Headmen, Senior Headmen, and 2 hour late meetings
As I said earlier, help from the local villages had started to diminish. We also discovered several people cutting trees down on the property so we decided to call a meeting with the various headmen, senior headmen, and orphanage committee. After waiting over 2 hours for about 10 of the 28 headmen to show up we decided to start. These meetings are rarely fun as often it just becomes a blame game of who is not doing their job. This meeting however turned out quite productive. After working out some issues and clarifying some things, each headmen there agreed to send at least 2 people a week to help with sand and stone and anything else needed for the orphanage. We decided on days of Tuesdays and Thursday and so far most of the help has shown up. This is a big help not only to me but also an answer to prayer in making and keeping this truly a community orphanage. Thank you God for chairing this meeting for us.

Our KitchenAmber is very happy that the roof of the kitchen is basically done and the floor completed. She has already moved in and is oh so happy about her much improved cooking quarters and especially her built in pantry. After over a year of sharing shelves with tools, sleeping bags, and our personal storage items, she is now very happy that everything now has it’s own place.

First Fruits and Fences
The fruit orchard continues to do well and some of the trees are growing like weeds. Amber is very happy to have a fence around the entire thing that the “crew” and I put up in August. This fence will keep the local cattle from feasting on the young banana trees. It is sad to think that we probably would have had fruit from them last year had the cattle not eaten them to stubs but at least this year they have been outsmarted.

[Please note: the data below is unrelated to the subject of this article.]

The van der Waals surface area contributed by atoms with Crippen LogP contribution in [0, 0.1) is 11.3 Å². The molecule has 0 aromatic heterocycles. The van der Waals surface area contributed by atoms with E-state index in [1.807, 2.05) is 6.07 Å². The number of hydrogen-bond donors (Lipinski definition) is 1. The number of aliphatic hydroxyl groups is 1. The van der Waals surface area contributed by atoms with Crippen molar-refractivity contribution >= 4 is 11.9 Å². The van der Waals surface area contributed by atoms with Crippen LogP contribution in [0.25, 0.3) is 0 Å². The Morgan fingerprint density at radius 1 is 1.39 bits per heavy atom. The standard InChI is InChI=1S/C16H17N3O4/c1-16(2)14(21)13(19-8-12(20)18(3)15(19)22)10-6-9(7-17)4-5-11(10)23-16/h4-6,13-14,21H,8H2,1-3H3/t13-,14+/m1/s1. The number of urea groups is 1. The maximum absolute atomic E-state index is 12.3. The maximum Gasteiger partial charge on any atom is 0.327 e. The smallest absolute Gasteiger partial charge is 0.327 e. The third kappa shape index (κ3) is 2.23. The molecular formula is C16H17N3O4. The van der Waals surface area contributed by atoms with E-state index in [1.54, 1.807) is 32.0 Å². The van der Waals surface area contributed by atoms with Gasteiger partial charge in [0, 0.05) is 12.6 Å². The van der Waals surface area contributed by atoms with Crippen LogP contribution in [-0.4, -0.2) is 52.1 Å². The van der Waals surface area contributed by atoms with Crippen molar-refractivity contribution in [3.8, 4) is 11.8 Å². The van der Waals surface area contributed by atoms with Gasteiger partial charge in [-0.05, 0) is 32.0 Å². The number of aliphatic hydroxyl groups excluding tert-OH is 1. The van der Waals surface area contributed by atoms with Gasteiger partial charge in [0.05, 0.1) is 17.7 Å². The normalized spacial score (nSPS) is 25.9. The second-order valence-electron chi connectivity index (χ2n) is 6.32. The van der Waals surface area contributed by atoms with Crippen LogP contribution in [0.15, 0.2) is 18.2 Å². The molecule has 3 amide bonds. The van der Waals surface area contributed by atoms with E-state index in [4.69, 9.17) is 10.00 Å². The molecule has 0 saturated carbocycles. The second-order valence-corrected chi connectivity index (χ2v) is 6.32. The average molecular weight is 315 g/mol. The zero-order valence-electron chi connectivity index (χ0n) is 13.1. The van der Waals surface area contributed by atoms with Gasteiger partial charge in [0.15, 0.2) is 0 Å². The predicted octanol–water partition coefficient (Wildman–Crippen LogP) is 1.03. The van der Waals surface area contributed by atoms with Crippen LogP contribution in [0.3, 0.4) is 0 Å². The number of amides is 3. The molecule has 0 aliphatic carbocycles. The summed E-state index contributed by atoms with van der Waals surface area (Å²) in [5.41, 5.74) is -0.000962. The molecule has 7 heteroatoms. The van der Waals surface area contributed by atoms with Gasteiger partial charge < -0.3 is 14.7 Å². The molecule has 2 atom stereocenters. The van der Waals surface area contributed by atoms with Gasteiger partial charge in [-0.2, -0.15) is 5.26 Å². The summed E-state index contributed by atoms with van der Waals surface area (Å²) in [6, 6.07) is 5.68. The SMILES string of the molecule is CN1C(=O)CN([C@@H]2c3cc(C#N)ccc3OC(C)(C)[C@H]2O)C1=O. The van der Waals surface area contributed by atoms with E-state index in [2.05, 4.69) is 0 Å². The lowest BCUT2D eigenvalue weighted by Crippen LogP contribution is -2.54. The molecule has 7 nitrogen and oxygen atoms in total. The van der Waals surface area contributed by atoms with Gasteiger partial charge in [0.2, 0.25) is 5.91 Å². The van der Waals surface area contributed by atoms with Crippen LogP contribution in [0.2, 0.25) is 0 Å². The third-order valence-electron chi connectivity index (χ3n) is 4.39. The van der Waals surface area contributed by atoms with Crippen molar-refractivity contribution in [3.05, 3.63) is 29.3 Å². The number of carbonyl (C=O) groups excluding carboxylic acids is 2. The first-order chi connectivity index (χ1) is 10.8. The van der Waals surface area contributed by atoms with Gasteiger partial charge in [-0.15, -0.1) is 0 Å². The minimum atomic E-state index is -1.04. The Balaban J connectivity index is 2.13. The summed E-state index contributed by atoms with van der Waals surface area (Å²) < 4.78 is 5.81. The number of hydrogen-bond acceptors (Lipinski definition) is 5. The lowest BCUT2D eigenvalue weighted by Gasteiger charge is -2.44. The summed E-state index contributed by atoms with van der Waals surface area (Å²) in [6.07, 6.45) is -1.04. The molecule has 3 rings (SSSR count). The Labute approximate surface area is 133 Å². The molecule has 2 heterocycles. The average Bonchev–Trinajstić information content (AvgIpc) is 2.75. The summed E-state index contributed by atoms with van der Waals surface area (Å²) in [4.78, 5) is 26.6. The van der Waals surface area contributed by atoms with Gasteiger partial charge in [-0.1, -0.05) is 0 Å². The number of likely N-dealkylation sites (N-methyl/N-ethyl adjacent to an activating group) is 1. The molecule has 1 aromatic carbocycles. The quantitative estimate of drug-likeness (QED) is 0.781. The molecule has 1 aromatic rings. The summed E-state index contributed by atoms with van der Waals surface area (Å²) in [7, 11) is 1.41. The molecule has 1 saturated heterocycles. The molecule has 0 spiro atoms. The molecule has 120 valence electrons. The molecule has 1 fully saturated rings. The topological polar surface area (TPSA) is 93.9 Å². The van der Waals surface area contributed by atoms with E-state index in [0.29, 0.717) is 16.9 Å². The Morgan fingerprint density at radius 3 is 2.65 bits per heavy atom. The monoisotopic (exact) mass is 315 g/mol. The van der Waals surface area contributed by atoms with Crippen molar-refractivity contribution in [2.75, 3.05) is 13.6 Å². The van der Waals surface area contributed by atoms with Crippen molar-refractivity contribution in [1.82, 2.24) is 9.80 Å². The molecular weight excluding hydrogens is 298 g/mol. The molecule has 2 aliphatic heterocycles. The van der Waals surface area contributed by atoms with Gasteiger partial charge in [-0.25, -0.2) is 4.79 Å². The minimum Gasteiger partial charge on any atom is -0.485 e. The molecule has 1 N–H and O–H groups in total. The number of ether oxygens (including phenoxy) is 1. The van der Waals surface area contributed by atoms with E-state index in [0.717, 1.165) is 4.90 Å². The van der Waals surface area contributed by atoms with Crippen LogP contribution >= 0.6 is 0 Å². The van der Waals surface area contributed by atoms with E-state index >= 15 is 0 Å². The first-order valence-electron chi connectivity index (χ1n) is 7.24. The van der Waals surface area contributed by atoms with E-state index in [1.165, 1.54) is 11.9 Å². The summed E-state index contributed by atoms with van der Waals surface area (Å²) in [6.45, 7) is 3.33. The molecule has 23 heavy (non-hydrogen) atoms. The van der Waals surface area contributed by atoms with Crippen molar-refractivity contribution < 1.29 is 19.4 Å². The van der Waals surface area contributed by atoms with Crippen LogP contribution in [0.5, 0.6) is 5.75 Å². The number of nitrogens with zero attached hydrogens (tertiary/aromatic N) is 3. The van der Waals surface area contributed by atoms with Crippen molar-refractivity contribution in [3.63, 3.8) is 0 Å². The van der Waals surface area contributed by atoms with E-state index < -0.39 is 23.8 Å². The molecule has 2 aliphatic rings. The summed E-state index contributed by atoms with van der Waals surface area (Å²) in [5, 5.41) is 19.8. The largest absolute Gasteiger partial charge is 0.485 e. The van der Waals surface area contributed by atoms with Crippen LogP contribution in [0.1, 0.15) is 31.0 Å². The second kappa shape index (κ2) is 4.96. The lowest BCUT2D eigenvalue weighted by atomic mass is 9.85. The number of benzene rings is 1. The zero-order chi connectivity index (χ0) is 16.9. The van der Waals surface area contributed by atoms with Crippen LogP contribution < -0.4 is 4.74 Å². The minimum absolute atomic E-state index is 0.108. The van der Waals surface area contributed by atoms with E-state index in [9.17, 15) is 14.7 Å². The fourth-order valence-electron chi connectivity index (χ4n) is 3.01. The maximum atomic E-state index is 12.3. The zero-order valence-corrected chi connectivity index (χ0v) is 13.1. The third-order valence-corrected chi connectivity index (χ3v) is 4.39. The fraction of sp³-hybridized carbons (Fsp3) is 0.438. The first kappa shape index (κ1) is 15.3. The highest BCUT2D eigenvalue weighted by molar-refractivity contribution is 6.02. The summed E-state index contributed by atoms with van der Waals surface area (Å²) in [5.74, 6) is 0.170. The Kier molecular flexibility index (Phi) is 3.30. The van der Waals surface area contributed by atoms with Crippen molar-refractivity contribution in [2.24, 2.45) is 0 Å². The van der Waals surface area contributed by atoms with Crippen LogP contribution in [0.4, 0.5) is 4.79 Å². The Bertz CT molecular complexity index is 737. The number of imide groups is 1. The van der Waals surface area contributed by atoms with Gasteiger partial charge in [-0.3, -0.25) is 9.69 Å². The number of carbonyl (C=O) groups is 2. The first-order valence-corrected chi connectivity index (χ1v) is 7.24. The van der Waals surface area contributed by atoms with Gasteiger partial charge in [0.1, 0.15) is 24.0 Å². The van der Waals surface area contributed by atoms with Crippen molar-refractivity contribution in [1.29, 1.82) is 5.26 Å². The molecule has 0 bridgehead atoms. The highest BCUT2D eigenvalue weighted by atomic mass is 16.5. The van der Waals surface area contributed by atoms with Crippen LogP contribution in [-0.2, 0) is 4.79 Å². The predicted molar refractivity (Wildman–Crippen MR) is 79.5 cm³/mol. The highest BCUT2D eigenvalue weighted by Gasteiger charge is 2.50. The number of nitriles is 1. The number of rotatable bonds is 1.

We have enjoyed our first few strawberries and think we might be able to harvest some gooseberries this year as well. And this is only a sampling of all the different fruits that we hope will come to bear in the next few years. Amber has been happy to have the local ladies coming by occasionally to help with the watering. She is also very thankful to have the assistance of our newly acquired “used” 4 x 4 quad/ATV that came up with a friend in July. This makes hauling the 220 liters of water needed everyday just for the orchard much easier. She has also devised a great system of reusing our grey water to limit the amount of hand pumping we have to do for watering.

Quad Power
Not only is the quad it very light on fuel (giving us at least double what we get with the Hilux and the Landy) we can use it to haul water, wood, logs and even some stones, and especially to get around in the rainy season when all the standing water and clay mud makes it difficult if not impossible to drive with our heavier vehicles. We truly thank God for this long prayer of more than two years.

Technical Difficulties
We had hoped that our multiple technical difficulties had ceased back in July but since then we have had several more things stop working. The first thing that broke was our small generator. Somehow it ended up leaking petrol on to the generator and basically blew some of our electronics and almost all of our appliances power supplies (including our computers). This forced us to leave for Livingstone to have our things fixed . While there we were blessed to find a good diesel generator that is bigger and can give power to both us and the orphanage house in the raining season (short term) for then our solar panel obviously won’t work.